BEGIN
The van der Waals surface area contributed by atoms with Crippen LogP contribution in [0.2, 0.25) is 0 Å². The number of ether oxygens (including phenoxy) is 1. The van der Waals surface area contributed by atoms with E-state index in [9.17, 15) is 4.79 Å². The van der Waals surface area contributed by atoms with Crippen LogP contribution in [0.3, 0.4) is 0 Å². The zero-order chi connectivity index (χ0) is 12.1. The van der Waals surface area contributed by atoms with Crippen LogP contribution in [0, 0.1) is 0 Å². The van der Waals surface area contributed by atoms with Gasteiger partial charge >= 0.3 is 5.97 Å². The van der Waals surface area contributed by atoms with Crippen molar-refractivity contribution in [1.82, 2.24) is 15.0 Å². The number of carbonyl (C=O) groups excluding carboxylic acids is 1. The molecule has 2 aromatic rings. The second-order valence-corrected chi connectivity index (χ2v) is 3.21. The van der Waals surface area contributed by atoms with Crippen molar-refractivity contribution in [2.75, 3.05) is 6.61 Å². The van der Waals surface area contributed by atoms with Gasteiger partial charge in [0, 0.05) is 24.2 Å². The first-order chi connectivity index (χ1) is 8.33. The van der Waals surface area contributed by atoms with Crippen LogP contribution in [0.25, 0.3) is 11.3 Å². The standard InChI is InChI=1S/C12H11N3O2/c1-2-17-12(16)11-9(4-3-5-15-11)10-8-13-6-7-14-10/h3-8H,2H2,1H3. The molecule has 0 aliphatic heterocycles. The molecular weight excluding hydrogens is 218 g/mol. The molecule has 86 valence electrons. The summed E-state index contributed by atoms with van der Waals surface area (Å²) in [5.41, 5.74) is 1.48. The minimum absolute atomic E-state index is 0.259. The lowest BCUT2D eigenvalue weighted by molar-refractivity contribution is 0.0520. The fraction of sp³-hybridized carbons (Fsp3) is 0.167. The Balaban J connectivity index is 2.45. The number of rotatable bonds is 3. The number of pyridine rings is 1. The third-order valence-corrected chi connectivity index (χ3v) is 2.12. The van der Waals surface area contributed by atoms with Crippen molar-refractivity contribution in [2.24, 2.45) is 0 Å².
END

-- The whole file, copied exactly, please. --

The van der Waals surface area contributed by atoms with Crippen LogP contribution in [0.2, 0.25) is 0 Å². The number of ether oxygens (including phenoxy) is 1. The van der Waals surface area contributed by atoms with E-state index in [9.17, 15) is 4.79 Å². The van der Waals surface area contributed by atoms with Crippen LogP contribution in [0.3, 0.4) is 0 Å². The zero-order chi connectivity index (χ0) is 12.1. The van der Waals surface area contributed by atoms with Crippen LogP contribution in [0, 0.1) is 0 Å². The van der Waals surface area contributed by atoms with Gasteiger partial charge >= 0.3 is 5.97 Å². The van der Waals surface area contributed by atoms with Crippen molar-refractivity contribution in [1.82, 2.24) is 15.0 Å². The number of carbonyl (C=O) groups excluding carboxylic acids is 1. The molecule has 2 aromatic rings. The second-order valence-corrected chi connectivity index (χ2v) is 3.21. The van der Waals surface area contributed by atoms with Crippen molar-refractivity contribution in [2.75, 3.05) is 6.61 Å². The van der Waals surface area contributed by atoms with Gasteiger partial charge in [0, 0.05) is 24.2 Å². The first-order chi connectivity index (χ1) is 8.33. The van der Waals surface area contributed by atoms with Crippen LogP contribution in [0.25, 0.3) is 11.3 Å². The standard InChI is InChI=1S/C12H11N3O2/c1-2-17-12(16)11-9(4-3-5-15-11)10-8-13-6-7-14-10/h3-8H,2H2,1H3. The molecule has 0 aliphatic heterocycles. The molecular weight excluding hydrogens is 218 g/mol. The molecule has 86 valence electrons. The summed E-state index contributed by atoms with van der Waals surface area (Å²) in [5.41, 5.74) is 1.48. The minimum absolute atomic E-state index is 0.259. The lowest BCUT2D eigenvalue weighted by molar-refractivity contribution is 0.0520. The fraction of sp³-hybridized carbons (Fsp3) is 0.167. The Balaban J connectivity index is 2.45. The number of rotatable bonds is 3. The number of pyridine rings is 1. The third-order valence-corrected chi connectivity index (χ3v) is 2.12. The van der Waals surface area contributed by atoms with Crippen molar-refractivity contribution in [2.24, 2.45) is 0 Å².